TR: The scene in Shepherdstown could be incredible if there were more all-ages/rock-oriented places to play. Right now we have The Blue Moon which is great, but we are pretty much the loudest band that’s allowed to play there. Then, there’s Stonewall’s Pub, but they only do Friday shows. The all-ages spots around here cost a ton to rent out, so it’s a lot of money to front. The bands out here are great though, and they’ve been slowly getting out there more. Everyone should check out The Goddamn Hills, The Resonators, Brief Lives, Woodworkings, Cait O’Shea, Tanner Haid, Roma Renegade, Alisha Hanlin, Witchgrass, and all the other great bands around here.
JM: I don’t know that there is a scene per se. For the most part we all enjoy and respect each other’s music; we play together, try to help each other out where we can. Everyone here creates something quite different from everyone else and there really isn’t a whole lot of venue support, particularly for loud rock bands. There’s potential for a truly thriving musical community here, but without a bigger venue it’s difficult to really get the music out to a lot of people, particularly to the university kids. But I do like being based in Shepherdstown; the people who are into the music are really, truly into it, which could have a lot to do with it being a small town. No jaded “scene” kids getting in the way of what’s really important. It’s a good feeling being in a town where that’s the case.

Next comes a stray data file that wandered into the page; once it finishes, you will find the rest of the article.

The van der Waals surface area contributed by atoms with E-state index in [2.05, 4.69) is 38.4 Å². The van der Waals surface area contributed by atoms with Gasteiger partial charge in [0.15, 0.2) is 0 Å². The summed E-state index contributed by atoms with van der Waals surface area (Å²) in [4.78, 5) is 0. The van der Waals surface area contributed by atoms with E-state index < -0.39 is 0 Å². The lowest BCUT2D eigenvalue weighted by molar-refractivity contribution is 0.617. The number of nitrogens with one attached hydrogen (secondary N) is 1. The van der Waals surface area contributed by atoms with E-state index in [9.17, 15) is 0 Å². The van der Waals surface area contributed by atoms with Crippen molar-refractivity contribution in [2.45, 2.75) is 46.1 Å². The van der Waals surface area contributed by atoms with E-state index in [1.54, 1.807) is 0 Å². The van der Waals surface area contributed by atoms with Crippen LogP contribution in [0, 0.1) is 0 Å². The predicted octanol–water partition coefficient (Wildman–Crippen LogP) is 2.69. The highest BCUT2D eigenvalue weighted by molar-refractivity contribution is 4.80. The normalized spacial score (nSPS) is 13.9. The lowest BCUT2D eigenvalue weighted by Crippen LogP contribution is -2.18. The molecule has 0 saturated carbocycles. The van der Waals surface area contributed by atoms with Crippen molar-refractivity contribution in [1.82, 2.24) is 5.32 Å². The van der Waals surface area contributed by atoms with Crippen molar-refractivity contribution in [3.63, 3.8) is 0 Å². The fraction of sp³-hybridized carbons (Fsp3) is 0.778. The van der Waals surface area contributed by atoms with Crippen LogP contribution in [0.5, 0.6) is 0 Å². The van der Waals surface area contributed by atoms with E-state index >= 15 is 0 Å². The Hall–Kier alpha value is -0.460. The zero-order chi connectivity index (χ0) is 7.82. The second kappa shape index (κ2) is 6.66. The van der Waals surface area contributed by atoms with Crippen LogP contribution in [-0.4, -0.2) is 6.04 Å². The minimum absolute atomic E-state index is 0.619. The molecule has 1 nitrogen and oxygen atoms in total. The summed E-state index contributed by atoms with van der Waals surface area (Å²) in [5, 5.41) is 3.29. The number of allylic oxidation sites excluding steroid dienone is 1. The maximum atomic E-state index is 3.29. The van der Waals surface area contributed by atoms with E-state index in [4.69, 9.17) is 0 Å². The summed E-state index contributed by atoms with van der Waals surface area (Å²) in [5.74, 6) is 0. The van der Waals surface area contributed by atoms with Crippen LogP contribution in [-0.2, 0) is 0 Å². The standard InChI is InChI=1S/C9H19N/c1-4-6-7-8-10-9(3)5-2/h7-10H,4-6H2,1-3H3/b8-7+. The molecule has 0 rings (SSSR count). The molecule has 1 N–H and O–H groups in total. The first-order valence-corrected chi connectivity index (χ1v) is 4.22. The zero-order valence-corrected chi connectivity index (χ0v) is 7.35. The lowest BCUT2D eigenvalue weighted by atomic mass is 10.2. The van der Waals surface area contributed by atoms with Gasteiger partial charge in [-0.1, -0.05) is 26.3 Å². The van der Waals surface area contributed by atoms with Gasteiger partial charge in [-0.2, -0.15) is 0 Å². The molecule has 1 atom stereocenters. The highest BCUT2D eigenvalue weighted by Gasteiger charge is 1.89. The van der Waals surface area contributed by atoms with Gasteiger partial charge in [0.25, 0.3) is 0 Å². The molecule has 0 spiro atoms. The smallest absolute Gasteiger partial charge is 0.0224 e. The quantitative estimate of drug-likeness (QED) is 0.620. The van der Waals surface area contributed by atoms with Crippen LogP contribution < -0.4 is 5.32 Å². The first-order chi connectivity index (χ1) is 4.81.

WVRS: You’ve got this 2.18 show at the Blue Moon w/Woodworkings and Cait O’Shea, what do you think about those acts and the venue?
TR: Woodworking is our buddy Kyle Woodworth who moved here from Baltimore about six months ago. He makes some incredible ambient music, and he had a track on that BBR compilation we put out in the fall. Cait is a great young songwriter and she has a big following around here. She played our CD release show back in October. It’s always great to play good hometown shows with your friends. And as we said before, The Blue Moon is great. They usually don’t do many “rock” shows, but they usually let us get a bit rowdy and have fun.

WVRS: What is PBR-mageddon, and do you guys expect to be sponsored by them, or Miller Light, maybe?
JM: Ha, I thought that “word” was just funny. I used it to describe the aftermath of a party the Fox Hunt had on one of our tours. I have no idea how it got thrown into this, just a joke that went too far I guess. But hell, if they wanna sponsor us, I’ll drink that shit.

WVRS: Can we expect PBC to play some sort of literacy-themed, correctional facility charity show at any point?
TR: Haha, we’d be down for it. Johnny Cash style.
JM: I’d rather play a psychiatric ward. Seems that would be a more interesting experience.

--- Prison Book Club plays the Blue Moon 2.18 w/Woodworkings and Cait O' Shea

photo: Ashley Hoffman

mp3: PBC live @ Blue Moon 2.18
<a href="http://bigbulletrecords.bandcamp.com/album/prison-book-club-live-in-shepherdstown">White Plain by BIG BULLET RECORDS</a>